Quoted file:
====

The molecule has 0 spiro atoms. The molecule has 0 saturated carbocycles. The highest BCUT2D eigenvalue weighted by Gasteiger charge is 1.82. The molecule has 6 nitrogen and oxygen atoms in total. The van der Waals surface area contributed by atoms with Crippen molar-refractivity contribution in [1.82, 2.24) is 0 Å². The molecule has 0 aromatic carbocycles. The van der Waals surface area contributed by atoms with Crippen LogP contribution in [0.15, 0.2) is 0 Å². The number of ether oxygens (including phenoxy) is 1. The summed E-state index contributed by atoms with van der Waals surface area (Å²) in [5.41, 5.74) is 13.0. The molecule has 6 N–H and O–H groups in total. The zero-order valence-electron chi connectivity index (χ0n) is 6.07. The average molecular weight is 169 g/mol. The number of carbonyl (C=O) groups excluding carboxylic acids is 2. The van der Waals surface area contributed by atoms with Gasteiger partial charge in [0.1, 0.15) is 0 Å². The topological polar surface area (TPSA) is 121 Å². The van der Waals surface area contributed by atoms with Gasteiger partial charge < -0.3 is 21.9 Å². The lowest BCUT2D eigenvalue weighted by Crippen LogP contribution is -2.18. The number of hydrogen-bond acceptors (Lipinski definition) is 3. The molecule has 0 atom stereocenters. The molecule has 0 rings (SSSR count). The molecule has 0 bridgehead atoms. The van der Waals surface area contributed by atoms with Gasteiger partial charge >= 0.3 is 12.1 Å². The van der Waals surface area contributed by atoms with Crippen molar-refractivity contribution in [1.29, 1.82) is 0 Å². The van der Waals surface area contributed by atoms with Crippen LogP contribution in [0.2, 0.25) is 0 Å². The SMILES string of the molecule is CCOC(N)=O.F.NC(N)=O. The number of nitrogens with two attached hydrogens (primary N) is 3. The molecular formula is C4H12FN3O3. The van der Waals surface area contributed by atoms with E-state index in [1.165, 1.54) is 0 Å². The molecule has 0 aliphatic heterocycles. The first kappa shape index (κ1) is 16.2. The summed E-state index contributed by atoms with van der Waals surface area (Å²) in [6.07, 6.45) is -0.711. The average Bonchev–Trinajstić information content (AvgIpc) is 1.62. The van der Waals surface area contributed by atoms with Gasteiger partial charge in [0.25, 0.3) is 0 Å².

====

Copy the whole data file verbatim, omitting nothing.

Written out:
The molecule has 0 spiro atoms. The molecule has 0 saturated carbocycles. The highest BCUT2D eigenvalue weighted by Gasteiger charge is 1.82. The molecule has 6 nitrogen and oxygen atoms in total. The van der Waals surface area contributed by atoms with Crippen molar-refractivity contribution in [1.82, 2.24) is 0 Å². The molecule has 0 aromatic carbocycles. The van der Waals surface area contributed by atoms with Crippen LogP contribution in [0.15, 0.2) is 0 Å². The number of ether oxygens (including phenoxy) is 1. The summed E-state index contributed by atoms with van der Waals surface area (Å²) in [5.41, 5.74) is 13.0. The molecule has 6 N–H and O–H groups in total. The zero-order valence-electron chi connectivity index (χ0n) is 6.07. The average molecular weight is 169 g/mol. The number of carbonyl (C=O) groups excluding carboxylic acids is 2. The van der Waals surface area contributed by atoms with Gasteiger partial charge in [0.1, 0.15) is 0 Å². The topological polar surface area (TPSA) is 121 Å². The van der Waals surface area contributed by atoms with Gasteiger partial charge < -0.3 is 21.9 Å². The lowest BCUT2D eigenvalue weighted by Crippen LogP contribution is -2.18. The number of hydrogen-bond acceptors (Lipinski definition) is 3. The molecule has 0 atom stereocenters. The molecule has 0 rings (SSSR count). The molecule has 0 bridgehead atoms. The van der Waals surface area contributed by atoms with Gasteiger partial charge >= 0.3 is 12.1 Å². The van der Waals surface area contributed by atoms with Crippen molar-refractivity contribution in [1.29, 1.82) is 0 Å². The van der Waals surface area contributed by atoms with Crippen LogP contribution in [0.2, 0.25) is 0 Å². The SMILES string of the molecule is CCOC(N)=O.F.NC(N)=O. The number of nitrogens with two attached hydrogens (primary N) is 3. The molecular formula is C4H12FN3O3. The van der Waals surface area contributed by atoms with E-state index in [1.165, 1.54) is 0 Å². The molecule has 0 aliphatic heterocycles. The first kappa shape index (κ1) is 16.2. The summed E-state index contributed by atoms with van der Waals surface area (Å²) in [6.07, 6.45) is -0.711. The average Bonchev–Trinajstić information content (AvgIpc) is 1.62. The van der Waals surface area contributed by atoms with Gasteiger partial charge in [0.25, 0.3) is 0 Å².